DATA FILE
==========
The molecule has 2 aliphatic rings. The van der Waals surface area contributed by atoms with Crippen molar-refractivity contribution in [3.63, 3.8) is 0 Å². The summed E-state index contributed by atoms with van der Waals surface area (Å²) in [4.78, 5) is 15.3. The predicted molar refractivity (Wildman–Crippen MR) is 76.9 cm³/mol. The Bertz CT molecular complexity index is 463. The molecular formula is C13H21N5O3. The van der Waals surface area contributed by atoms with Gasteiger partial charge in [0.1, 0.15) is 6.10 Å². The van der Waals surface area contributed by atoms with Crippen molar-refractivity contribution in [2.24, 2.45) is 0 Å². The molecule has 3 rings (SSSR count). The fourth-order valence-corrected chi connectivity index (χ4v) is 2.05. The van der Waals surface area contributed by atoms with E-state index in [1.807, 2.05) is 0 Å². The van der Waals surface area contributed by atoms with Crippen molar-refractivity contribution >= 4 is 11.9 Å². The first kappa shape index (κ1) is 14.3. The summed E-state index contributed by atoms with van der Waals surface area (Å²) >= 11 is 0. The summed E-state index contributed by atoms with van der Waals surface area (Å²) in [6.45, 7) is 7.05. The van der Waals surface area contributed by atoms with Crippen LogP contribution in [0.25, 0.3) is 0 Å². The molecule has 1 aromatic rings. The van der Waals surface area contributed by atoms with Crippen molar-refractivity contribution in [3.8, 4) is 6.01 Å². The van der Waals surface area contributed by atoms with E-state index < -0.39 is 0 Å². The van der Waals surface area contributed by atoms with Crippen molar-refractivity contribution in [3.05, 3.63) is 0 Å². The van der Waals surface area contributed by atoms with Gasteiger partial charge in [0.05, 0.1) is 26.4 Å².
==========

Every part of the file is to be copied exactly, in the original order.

The molecule has 2 aliphatic rings. The van der Waals surface area contributed by atoms with Crippen molar-refractivity contribution in [3.63, 3.8) is 0 Å². The summed E-state index contributed by atoms with van der Waals surface area (Å²) in [4.78, 5) is 15.3. The predicted molar refractivity (Wildman–Crippen MR) is 76.9 cm³/mol. The Bertz CT molecular complexity index is 463. The molecular formula is C13H21N5O3. The van der Waals surface area contributed by atoms with Gasteiger partial charge in [0.1, 0.15) is 6.10 Å². The van der Waals surface area contributed by atoms with Crippen molar-refractivity contribution in [2.24, 2.45) is 0 Å². The molecule has 3 rings (SSSR count). The fourth-order valence-corrected chi connectivity index (χ4v) is 2.05. The van der Waals surface area contributed by atoms with E-state index in [1.807, 2.05) is 0 Å². The van der Waals surface area contributed by atoms with Crippen molar-refractivity contribution >= 4 is 11.9 Å². The first kappa shape index (κ1) is 14.3. The summed E-state index contributed by atoms with van der Waals surface area (Å²) >= 11 is 0. The summed E-state index contributed by atoms with van der Waals surface area (Å²) in [6.45, 7) is 7.05. The van der Waals surface area contributed by atoms with Crippen LogP contribution in [0.25, 0.3) is 0 Å². The molecule has 1 aromatic rings. The van der Waals surface area contributed by atoms with Crippen molar-refractivity contribution in [3.8, 4) is 6.01 Å². The van der Waals surface area contributed by atoms with E-state index < -0.39 is 0 Å². The van der Waals surface area contributed by atoms with Crippen molar-refractivity contribution in [3.05, 3.63) is 0 Å². The van der Waals surface area contributed by atoms with Gasteiger partial charge in [0.05, 0.1) is 26.4 Å².